The Missing Kennedy: Rosemary Kennedy and the Secret Bonds of Four Women
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Rosemary (Rosie) Kennedy was born in 1918, the first daughter of a wealthy Bostonian couple who later would become known as the patriarch and matriarch of America’s most famous and celebrated family.
Elizabeth Koehler was born in 1957, the first and only child of a struggling Wisconsin farm family.
What, besides their religion, did these two very different Catholic women have in common?
One person: Stella Koehler, a charismatic woman of the cloth who became Sister Paulus Koehler after taking her vows with the Sisters of the Third Order of St. Francis of Assisi.
Sister Paulus was Elizabeth's Wisconsin aunt. For thirty-five years―indeed much of her adult life―Sister Paulus was Rosie Kennedy’s caregiver.
And a caregiver, tragically, had become necessary after Rosie, a slow learner prone to emotional outbursts, underwent one of America’s first lobotomies―an operation Joseph Kennedy was assured would normalize Rosie’s life. It did not. Rosie’s condition became decidedly worse.
After the procedure, Joe Kennedy sent Rosie to rural Wisconsin and Saint Coletta, a Catholic-run home for the mentally disabled. For the next two decades, she never saw her siblings, her parents, or any other relative, the doctors having issued stern instructions that even the occasional family visit would be emotionally disruptive to Rosie.
Following Joseph Kennedy’s stroke in 1961, the Kennedy family, led by mother Rose and sister Eunice Kennedy Shriver, resumed face to face contact with Rosie.
It was also about then that a young Elizabeth Koehler began paying visits to Rosie.
In this insightful and poignant memoir, based in part on Sister Paulus’ private notes and augmented by over one-hundred never-before-seen photos, Elizabeth Koehler-Pentacoff recalls the many happy and memorable times spent with the “missing Kennedy.”
She looks at the many parallels between Rosie’s post-operative life, her own, and those of the two families.
And, most important, she traces how, entirely because of Rosie, the Kennedy and Shriver families embarked on an exceedingly consequential campaign advancing the cause of the developmentally disabled―a campaign that continues to this day.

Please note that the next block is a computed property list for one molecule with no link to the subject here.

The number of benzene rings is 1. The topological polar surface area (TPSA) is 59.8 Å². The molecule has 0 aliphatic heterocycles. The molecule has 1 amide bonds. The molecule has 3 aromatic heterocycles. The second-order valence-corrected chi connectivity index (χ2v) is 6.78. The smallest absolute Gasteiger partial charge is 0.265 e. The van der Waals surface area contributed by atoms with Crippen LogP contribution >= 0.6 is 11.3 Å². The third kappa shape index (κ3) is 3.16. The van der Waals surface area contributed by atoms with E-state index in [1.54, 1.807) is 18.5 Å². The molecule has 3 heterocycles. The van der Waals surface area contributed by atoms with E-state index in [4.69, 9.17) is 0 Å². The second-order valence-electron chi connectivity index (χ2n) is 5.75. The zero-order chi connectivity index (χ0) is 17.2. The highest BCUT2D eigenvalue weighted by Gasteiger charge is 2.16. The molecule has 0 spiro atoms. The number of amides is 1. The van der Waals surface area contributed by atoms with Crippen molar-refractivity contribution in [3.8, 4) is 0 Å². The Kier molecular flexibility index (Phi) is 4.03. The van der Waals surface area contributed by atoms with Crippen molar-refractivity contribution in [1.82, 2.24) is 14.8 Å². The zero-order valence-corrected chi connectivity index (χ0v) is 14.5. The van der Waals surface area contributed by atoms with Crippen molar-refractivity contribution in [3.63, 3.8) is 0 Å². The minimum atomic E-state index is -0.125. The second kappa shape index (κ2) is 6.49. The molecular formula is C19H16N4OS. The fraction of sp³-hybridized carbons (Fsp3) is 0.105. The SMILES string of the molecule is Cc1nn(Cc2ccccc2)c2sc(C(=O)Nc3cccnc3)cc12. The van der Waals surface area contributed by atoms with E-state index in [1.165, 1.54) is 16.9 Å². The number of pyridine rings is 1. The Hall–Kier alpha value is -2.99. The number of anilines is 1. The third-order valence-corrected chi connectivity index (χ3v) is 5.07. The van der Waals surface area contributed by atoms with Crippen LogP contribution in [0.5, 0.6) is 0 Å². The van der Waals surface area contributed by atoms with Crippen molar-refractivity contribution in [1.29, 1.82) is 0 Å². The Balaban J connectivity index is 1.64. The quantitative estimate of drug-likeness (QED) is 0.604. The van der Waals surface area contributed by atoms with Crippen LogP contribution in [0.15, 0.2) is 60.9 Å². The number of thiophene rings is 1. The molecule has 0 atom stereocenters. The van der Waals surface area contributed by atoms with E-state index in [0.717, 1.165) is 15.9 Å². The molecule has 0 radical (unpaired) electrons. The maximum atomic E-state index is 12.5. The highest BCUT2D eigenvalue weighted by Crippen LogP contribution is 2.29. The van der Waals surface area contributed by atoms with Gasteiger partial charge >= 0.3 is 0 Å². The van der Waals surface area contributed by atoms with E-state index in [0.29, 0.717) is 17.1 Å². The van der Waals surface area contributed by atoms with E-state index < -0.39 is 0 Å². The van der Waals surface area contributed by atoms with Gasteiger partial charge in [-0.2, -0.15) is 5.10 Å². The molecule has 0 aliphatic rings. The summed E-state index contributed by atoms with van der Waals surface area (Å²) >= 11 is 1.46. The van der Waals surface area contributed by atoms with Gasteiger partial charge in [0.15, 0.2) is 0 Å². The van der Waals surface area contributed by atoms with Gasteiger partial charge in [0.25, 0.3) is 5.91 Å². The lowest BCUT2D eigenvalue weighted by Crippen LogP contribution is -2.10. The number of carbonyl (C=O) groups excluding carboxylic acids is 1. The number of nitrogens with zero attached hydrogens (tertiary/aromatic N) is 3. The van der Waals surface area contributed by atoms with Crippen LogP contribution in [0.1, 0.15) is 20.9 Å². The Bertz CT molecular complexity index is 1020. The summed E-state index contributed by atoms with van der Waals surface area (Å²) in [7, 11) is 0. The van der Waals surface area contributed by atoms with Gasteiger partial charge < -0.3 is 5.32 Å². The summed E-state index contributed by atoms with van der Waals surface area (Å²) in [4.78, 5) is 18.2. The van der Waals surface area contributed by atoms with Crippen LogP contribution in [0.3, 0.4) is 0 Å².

Ten years after Rosie’s death comes a highly personal yet fitting testimonial to a sad but truly meaningful and important life.
thought back to the tumultuous times when Zora flew back and forth from California to Wisconsin; a time when she couldn’t help but drain the resources of everyone around her. When drama reigned, lies flew back and forth. I envisioned Aunt Zora now, holding a suitcase, standing on the doorstep of my California home. “Tell Aunt Zora that I’m sorry, but I can’t,” I answered. I never saw Aunt Zora again. My cousin Ellen did. They were both at a shopping mall. Zora was thin as usual, and clean.
safety was at stake. She prayed her daughter would understand. She continued to worry about Rosemary’s naïveté. But Rosie detested the constant supervision and the unequal treatment. She decided to prove to her family that she could manage on her own. When no one was looking, Rosie would sneak away. Once beyond the view of those at home, she barreled across the yard and down the street. More often than not, after Rosemary’s escape attempts were thwarted, her frustrations boiled over—she
absence and thoughts of her missing sister had a profound effect on the direction of her life. Years before her reunion with Rosemary, Eunice had visited institutions, spoken with doctors and experts, and discovered how the mentally disabled were often treated. Seeing Rosemary again must have been a very welcome event, although she had changed. She was a heavy, house-bound forty-three-year-old woman, formerly energetic and now lethargic—a common tendency of the intellectually challenged. But
Rosemary a mink coat while she was living at Saint Coletta’s,” Bob said, shaking his head. “Yes,” I said. “She had no idea what Rosie needed or would have liked.” I flashed back to the image of my mother borrowing a mink coat for the photograph taken of her before marrying my father. Rosie’s wearing that flashy coat among her friends and the plain rural people who worked at Saint Coletta was comparable to my mother sporting a mink while gathering eggs from the family’s hen house. What was
her brothers and sisters knelt and prayed. As Elmer’s fever raged, his little face scrunched up every time he coughed, and he wheezed with every breath he took. But after a time, they noticed a change, and soon enough, Elmer drifted off to sleep. When the Chevy pulled back into the driveway, Stella ran out of the house, the screen door slamming behind her. She jumped on the running board and leaned into the window. “Elmer’s better! He isn’t coughing!” *** For their bird club, Stella’s